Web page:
The volunteers in clothing distribution centres are overwhelmed with clothes and one of the greatest things you could do is to help them out too. When sorting through your donated clothes try to categorise them into separate bags so they can be stored faster and the volunteers can spend more time in helping refugees directly.

Here’s some suggested categories you can either box or bag your donations in.

Suggested categories for clothing donations to held volunteers sort and store items.

Suggested categories for clothing donations to help volunteers sort and store items.

Winter and summer items should also be ideally separated and categorised as it’s likely they’re stored separately. Labelling or categorising items into sizes may also help when large quantities are given.

6. Gratitude

The world has not seen this mass level of migration in many years and those who have come forward to donate their time to helping are giving up work, time with family, time with friends and time to themselves. In donating to refugees, also donate some gratitude to those helping, because the other risk to this crisis is volunteer fatigue. Say thanks and keep them energised. Better still, go give them a helping hand.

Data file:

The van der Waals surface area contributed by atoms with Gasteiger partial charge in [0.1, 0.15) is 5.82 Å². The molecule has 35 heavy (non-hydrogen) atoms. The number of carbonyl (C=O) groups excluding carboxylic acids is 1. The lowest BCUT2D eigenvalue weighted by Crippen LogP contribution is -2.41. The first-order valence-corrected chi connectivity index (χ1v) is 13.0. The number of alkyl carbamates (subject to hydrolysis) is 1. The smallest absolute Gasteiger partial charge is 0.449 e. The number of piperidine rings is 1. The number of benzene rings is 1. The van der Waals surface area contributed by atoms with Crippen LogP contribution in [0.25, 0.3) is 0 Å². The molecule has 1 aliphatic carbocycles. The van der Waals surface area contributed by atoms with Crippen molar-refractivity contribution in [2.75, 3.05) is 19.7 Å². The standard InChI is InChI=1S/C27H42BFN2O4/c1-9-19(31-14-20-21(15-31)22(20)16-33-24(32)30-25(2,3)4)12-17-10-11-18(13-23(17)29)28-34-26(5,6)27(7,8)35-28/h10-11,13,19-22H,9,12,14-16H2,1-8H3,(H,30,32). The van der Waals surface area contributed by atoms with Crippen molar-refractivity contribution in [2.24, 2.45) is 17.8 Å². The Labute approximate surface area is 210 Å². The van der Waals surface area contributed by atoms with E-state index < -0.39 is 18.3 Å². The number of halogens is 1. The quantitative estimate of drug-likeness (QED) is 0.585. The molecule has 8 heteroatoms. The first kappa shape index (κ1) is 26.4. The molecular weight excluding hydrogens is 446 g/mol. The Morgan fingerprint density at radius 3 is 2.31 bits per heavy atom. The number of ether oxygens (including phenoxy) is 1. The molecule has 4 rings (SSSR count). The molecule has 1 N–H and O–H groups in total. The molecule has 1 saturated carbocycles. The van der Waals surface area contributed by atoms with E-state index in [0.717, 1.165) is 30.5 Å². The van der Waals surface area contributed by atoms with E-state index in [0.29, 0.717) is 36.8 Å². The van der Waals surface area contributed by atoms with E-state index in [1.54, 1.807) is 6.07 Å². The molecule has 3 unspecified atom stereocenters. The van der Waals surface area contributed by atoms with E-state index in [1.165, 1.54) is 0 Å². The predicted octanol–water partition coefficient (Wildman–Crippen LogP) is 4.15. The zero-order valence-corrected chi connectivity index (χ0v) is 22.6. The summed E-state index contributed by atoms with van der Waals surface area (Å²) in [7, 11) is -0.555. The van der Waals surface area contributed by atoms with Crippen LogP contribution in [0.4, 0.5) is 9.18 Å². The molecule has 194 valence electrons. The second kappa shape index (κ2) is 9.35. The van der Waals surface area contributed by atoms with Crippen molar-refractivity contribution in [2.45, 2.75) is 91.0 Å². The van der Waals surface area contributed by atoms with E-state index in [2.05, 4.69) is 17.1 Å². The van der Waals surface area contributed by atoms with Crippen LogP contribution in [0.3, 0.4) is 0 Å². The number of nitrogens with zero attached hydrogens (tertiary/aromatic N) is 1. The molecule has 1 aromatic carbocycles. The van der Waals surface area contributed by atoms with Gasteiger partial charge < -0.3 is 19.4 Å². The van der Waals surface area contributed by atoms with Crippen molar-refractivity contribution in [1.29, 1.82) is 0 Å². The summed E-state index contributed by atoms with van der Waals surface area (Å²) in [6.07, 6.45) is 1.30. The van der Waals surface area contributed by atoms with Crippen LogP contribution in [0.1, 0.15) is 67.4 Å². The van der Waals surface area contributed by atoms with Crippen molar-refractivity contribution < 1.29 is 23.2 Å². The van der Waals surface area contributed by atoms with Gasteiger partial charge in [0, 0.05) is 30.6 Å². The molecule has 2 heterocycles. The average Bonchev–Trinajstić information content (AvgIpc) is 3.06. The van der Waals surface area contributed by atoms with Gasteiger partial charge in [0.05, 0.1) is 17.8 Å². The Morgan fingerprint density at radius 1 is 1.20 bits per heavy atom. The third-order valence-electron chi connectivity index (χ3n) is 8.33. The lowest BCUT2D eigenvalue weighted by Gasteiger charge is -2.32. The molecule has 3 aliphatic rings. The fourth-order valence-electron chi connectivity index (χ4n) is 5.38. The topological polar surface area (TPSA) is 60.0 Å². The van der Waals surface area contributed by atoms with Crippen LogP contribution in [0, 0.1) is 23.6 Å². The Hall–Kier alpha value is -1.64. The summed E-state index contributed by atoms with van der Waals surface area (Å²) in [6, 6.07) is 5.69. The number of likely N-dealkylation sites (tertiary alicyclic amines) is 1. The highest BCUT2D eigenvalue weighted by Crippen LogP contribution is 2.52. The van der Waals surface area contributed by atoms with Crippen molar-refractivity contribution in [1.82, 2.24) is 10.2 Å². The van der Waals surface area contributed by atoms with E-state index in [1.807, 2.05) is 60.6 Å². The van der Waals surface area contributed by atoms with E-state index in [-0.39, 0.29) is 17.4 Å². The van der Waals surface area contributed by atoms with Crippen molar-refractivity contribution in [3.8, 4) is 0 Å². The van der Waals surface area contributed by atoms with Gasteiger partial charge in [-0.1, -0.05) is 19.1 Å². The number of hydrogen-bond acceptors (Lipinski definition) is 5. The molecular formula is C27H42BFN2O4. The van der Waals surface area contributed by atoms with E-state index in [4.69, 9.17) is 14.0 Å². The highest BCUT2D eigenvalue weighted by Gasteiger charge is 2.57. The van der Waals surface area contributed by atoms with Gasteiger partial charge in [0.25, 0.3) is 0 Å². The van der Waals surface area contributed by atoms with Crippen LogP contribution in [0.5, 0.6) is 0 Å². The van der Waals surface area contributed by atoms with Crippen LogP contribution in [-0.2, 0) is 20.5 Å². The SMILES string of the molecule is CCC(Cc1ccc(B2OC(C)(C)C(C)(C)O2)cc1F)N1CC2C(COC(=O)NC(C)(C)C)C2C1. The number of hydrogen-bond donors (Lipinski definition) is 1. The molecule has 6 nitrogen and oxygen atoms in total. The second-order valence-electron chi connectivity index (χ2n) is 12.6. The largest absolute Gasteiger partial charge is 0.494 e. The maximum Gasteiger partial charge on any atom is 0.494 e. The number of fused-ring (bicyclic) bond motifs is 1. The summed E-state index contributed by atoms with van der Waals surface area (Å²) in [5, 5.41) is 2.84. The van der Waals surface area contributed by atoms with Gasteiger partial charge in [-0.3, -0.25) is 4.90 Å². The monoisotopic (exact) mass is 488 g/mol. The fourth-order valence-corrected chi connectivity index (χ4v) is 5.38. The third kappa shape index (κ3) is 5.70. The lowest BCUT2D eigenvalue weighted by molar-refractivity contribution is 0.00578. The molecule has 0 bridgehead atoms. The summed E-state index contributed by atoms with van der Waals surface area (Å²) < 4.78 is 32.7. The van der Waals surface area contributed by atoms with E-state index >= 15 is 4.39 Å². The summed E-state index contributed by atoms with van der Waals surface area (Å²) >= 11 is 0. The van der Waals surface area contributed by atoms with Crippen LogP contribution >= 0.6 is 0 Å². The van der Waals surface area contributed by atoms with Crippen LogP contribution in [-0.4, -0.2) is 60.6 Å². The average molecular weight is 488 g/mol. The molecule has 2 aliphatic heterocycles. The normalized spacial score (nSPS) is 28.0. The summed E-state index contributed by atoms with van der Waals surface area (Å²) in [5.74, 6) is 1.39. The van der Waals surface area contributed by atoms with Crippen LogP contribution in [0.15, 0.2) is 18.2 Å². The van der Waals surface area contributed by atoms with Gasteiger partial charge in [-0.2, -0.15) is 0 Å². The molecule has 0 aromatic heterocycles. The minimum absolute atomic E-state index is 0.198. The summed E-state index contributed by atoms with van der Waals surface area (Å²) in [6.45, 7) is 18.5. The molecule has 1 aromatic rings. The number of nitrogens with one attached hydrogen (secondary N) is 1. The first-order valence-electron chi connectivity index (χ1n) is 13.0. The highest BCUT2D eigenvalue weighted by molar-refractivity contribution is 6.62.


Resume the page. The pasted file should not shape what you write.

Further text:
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#SyrianRefugees #RefugeesWelcome #Syrian #HumanityThanks

Keen to donate your time, services or goods? Here’s a list of agencies with donation programs to help refugees:

Care Packages for Syrian Refugees (based out of Bodrum, Turkey)

Lesvos Volunteers (Based out of the island of Lesvos/Lesbos, Greece)

Halklarin Koprusu

Caritas in Istanbul

Small Projects Istanbul (Based out of Istanbul, Turkey)

Ad.Dar Istanbul

Hayata Destek (Support to Life)

United Nations Refugee Agency (UNHRC)

International Rescue Committee

International Committee of the Red Cross

Save the Children

Care International

Refugees-Welcome

Doctors without Borders

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Humanity, can you hear me?

I couldn’t sleep last night. The images of the refugee crisis culminating in the lifeless body of little three-year-old Alan Kurdi washed ashore on a Bodrum beach in Turkey weighed heavy on my mind.

The image is distressing to people, but this is the reality of our world right now. Last week there were images of other children, about the same age as Alan, washed up on Mediterranean shores which I chose not to share at the time. I thought it was too upsetting to share. But enough is enough. The world needs to see what their governments are doing and what the people of the world may be contributing to.

The powerful image of little Alan is what happens when governments deny a safe passage to refugees seeking asylum.